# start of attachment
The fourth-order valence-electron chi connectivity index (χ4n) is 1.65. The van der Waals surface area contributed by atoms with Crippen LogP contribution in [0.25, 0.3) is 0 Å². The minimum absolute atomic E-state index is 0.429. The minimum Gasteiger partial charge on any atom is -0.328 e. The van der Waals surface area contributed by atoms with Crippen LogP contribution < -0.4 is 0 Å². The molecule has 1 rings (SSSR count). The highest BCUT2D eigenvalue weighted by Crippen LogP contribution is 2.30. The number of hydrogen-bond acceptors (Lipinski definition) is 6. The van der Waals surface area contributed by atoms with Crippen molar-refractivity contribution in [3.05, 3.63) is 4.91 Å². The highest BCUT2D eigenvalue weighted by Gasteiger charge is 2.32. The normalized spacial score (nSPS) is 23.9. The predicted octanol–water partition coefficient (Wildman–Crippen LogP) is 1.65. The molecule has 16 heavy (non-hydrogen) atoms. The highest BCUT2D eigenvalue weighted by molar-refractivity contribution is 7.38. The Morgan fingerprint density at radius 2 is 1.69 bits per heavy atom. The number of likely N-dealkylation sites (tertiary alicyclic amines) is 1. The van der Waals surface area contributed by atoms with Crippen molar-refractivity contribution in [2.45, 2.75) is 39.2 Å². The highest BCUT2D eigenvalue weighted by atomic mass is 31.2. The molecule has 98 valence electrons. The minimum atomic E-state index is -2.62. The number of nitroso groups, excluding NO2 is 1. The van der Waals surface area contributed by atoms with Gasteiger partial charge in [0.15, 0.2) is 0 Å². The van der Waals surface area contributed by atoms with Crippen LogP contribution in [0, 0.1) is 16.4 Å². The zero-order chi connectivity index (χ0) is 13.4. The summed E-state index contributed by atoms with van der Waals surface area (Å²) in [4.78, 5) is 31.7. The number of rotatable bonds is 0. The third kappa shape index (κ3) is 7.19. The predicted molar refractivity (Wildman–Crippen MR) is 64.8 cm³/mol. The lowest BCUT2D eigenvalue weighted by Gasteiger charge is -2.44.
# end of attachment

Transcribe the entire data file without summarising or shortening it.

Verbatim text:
The fourth-order valence-electron chi connectivity index (χ4n) is 1.65. The van der Waals surface area contributed by atoms with Crippen LogP contribution in [0.25, 0.3) is 0 Å². The minimum absolute atomic E-state index is 0.429. The minimum Gasteiger partial charge on any atom is -0.328 e. The van der Waals surface area contributed by atoms with Crippen LogP contribution < -0.4 is 0 Å². The molecule has 1 rings (SSSR count). The highest BCUT2D eigenvalue weighted by Crippen LogP contribution is 2.30. The number of hydrogen-bond acceptors (Lipinski definition) is 6. The van der Waals surface area contributed by atoms with Crippen molar-refractivity contribution in [3.05, 3.63) is 4.91 Å². The highest BCUT2D eigenvalue weighted by Gasteiger charge is 2.32. The normalized spacial score (nSPS) is 23.9. The predicted octanol–water partition coefficient (Wildman–Crippen LogP) is 1.65. The molecule has 16 heavy (non-hydrogen) atoms. The highest BCUT2D eigenvalue weighted by molar-refractivity contribution is 7.38. The Morgan fingerprint density at radius 2 is 1.69 bits per heavy atom. The number of likely N-dealkylation sites (tertiary alicyclic amines) is 1. The van der Waals surface area contributed by atoms with Crippen molar-refractivity contribution in [2.45, 2.75) is 39.2 Å². The highest BCUT2D eigenvalue weighted by atomic mass is 31.2. The molecule has 98 valence electrons. The minimum atomic E-state index is -2.62. The number of nitroso groups, excluding NO2 is 1. The van der Waals surface area contributed by atoms with Gasteiger partial charge in [0.15, 0.2) is 0 Å². The van der Waals surface area contributed by atoms with Crippen LogP contribution in [0, 0.1) is 16.4 Å². The zero-order chi connectivity index (χ0) is 13.4. The summed E-state index contributed by atoms with van der Waals surface area (Å²) in [4.78, 5) is 31.7. The number of rotatable bonds is 0. The third kappa shape index (κ3) is 7.19. The predicted molar refractivity (Wildman–Crippen MR) is 64.8 cm³/mol. The lowest BCUT2D eigenvalue weighted by Gasteiger charge is -2.44.